Cock­tails, por fa­vor

Feel free to eat, drink and be merry

Weekend Herald - Canvas - - RESTAURANT - Kim Knight

Ev­ery­thing I know about Cuban food I learned from a movie where a food critic sug­gests a chef has gained weight be­cause he is eat­ing all the ter­ri­ble food his cus­tomers have sent back to the kitchen. Which is to say, nada. But if you (like me) watched the feel-good food truck film Chef and won­dered what the deal was with a real-life sand­wich cubano, head to Cuba Libre. Spoiler: we didn’t send a sin­gle bite back.

Cuba Libre bills it­self as the home of rum and fun and — bold claim — Auck­land’s best fried chicken.

We fell on that sticky, smoky, pollo ($16) like ex­tras from The Walk­ing Dead. The thigh flesh is suc­cu­lent and juicy; the skin has been left on and it smacks of cit­rus and black­ened spice. Def­i­nitely the best chicken I’ve eaten this year.

Our ta­ble had a rolling start. Two of us kicked off an af­ter work drink with a round of Moros y Chris­tianos — the dish in which Moors and Chris­tians are rep­re­sented as black beans and rice. In Cuba, this comes by the bowl. At Cuba Libre, it’s com­bined with cream cheese and shaped into lit­tle pankocrumbed balls that are deep-fried and plopped into a se­ri­ously tasty red pep­per and al­mond sauce.

At $5 apiece they were pricey, but ex­cel­lent with a beer or (ob­vi­ously) a Cuba Libre. The lat­ter is what hap­pens when you add a wedge of lime to a rum and coke. It came in a cute can from Karma Cola, the com­pany that buys raw prod­uct di­rect from com­mu­ni­ties in Sierra Leone. Cock­tails with a con­science.

The menu has been tweaked since our visit (those rice and bean balls are now $4) and “Bad Habits of Rab­bits” ($17) is, I’m told, no longer avail­able. Such a pity. The first swal­low was car­roty and light; the af­ter-taste was car­roty and cake. This hum­ble vege has been sub­jected to many in­sta­grammed in­dig­ni­ties (I’m look­ing at you, home­made veg­e­tar­ian car­rot hot dog) but this was a su­per-pleas­ant sub­ver­sion.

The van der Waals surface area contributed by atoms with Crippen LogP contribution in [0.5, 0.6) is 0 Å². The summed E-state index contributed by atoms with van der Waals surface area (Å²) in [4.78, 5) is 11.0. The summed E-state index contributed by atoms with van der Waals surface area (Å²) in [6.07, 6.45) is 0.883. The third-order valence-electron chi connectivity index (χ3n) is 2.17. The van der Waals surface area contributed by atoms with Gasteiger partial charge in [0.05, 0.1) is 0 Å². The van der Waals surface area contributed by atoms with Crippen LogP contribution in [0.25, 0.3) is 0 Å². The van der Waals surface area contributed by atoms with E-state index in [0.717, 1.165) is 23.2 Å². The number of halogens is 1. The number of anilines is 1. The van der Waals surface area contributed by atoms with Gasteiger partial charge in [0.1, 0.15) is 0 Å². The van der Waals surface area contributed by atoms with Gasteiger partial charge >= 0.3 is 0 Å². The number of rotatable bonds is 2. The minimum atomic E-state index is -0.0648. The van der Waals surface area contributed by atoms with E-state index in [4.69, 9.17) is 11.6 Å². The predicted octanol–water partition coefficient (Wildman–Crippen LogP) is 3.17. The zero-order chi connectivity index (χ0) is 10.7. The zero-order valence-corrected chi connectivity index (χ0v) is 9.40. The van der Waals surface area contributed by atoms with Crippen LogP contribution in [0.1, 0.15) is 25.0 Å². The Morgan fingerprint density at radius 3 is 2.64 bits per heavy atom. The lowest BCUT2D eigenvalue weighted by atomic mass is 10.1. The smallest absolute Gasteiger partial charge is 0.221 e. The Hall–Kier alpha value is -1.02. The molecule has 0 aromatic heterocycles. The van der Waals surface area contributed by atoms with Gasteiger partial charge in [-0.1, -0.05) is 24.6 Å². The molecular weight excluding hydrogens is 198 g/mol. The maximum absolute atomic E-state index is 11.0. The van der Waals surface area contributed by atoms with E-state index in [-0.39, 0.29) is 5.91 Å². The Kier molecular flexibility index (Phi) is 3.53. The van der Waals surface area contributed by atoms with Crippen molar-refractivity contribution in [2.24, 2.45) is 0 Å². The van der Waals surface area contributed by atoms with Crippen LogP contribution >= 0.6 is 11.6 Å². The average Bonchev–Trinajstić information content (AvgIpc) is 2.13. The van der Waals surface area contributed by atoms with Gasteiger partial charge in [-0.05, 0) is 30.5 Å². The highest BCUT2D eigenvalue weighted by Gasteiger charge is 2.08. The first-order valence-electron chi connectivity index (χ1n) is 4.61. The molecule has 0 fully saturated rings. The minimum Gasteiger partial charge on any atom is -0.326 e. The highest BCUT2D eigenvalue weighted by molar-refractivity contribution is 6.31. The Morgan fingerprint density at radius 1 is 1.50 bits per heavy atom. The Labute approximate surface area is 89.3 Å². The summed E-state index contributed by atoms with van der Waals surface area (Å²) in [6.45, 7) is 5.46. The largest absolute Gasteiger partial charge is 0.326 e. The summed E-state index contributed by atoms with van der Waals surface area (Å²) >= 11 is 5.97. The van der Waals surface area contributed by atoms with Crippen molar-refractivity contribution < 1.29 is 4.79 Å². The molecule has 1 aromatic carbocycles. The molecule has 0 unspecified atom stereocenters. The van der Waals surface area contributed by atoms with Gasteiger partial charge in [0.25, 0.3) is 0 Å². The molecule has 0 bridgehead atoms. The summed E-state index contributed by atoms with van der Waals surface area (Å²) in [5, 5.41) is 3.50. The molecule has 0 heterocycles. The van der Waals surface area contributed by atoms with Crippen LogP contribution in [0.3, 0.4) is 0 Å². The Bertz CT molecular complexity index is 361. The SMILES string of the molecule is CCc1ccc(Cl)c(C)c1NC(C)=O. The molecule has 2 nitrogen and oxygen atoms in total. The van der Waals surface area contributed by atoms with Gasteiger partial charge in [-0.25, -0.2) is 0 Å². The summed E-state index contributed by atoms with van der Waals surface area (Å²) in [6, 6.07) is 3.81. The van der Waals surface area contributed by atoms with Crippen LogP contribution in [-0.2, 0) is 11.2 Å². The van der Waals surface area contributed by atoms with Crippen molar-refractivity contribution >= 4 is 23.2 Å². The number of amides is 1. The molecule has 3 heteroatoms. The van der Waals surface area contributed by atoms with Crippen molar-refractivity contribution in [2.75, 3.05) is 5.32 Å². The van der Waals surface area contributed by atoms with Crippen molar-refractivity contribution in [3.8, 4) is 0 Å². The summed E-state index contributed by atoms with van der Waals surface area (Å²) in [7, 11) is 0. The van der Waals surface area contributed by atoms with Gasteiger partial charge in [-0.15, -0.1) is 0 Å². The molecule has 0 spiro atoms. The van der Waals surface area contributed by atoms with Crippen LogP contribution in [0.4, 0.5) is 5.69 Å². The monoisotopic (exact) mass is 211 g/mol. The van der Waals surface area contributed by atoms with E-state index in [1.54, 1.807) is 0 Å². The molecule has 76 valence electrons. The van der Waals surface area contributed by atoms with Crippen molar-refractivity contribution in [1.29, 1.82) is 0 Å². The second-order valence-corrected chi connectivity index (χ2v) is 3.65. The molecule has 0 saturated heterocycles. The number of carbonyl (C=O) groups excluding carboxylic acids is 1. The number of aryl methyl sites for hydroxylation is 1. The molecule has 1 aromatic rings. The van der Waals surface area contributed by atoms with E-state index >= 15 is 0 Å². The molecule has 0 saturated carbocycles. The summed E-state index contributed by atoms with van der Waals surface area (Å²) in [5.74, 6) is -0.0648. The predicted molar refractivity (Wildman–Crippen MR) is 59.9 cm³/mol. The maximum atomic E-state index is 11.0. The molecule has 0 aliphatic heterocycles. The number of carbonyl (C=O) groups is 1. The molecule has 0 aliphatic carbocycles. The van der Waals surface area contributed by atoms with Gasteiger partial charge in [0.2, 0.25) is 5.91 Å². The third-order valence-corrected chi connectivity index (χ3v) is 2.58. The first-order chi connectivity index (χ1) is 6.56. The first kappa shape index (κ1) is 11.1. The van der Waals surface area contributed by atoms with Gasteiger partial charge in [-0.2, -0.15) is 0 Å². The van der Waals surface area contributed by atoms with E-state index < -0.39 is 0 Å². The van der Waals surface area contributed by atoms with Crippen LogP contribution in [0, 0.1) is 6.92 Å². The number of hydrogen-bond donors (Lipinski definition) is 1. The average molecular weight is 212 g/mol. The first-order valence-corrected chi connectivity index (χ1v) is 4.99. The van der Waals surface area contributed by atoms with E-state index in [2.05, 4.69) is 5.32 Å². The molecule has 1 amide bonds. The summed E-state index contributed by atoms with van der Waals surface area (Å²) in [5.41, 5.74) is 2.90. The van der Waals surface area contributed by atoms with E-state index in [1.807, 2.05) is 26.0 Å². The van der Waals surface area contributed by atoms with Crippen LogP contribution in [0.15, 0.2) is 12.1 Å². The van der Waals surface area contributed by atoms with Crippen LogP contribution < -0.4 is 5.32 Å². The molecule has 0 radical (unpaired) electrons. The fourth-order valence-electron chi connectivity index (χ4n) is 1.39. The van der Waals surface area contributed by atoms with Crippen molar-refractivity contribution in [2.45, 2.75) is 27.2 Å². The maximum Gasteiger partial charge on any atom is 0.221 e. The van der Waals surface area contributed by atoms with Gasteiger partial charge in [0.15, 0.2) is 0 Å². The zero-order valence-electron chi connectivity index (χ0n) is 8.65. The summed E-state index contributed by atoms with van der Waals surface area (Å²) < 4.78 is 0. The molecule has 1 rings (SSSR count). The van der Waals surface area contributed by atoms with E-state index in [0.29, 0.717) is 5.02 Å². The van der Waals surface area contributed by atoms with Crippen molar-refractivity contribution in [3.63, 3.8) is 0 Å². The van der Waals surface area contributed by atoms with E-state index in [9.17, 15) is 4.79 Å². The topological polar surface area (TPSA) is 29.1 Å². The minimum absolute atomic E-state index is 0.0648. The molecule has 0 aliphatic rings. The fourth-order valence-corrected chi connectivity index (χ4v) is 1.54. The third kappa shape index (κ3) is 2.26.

Cuba Libre re­minded me of those cool places that cool peo­ple who travel like to skite about. They stum­bled on it down a side street, yada, yada. But then you go to Google and dis­cover that’s a Karen Walker on the cor­ner and the nearby re­tail real es­tate comes with an $1800 a week price tag. You betcha they’ve got turmeric lat­tes and, of course, that pork will be free-range. The pork was also un­for­give­ably dry. This was a dud dish ($24) and I feared for the “mojo” cubano sand­wich ($16), which had not yet ar­rived. We were a ta­ble of four by now, eat­ing, drink­ing and be­ing very merry (it’s that kind of place) and all of this was be­ing fa­cil­i­tated by one man who took our or­ders, mixed our drinks, ran our food, cleared our plates and did the same again for ev­ery other ta­ble in the room. He was a hos­pi­tal­ity rock star. I for­gave him the for­got­ten sand­wich and, when it fi­nally ar­rived, wished I’d or­dered two. Crunchy on the out­side, sod­den with molten cheese and mus­tardy sharp­nes, it came with thick slices of pork and thin slices of ham and it was (con­tro­ver­sial!) bet­ter than any burger I’ve had re­cently. Cuba: the Cook­book traces the mul­ti­ple ori­gin sto­ries of this bready won­der. One in­volves the in­ter­na­tional work­force of a cigar fac­tory in Florida — salami from the Ital­ians, pick­les from the Ger­mans, etc. In Cuba, the authors note, the proper prepa­ra­tion (listed by the Min­istry of Do­mes­tic Com­merce in the 1970s) in­cludes mor­tadella. It is a sand­wich that is more than the sum of its parts. More hits: the divine smoked yo­ghurt and spicy red sauce that came with a plate of baked root veges ($16). More misses: the snap­per ce­viche ($16). Fresh pineap­ple sounded good in the­ory but it was too sweet in a dish that needed more lime and chilli. Cuba Libre started life as a pop-up and some as­pects need re­fin­ing but it’s a place that is try­ing very, very hard to give you a good time. Grab a cock­tail and go with it.

Newspapers in English

Newspapers from New Zealand

© PressReader. All rights reserved.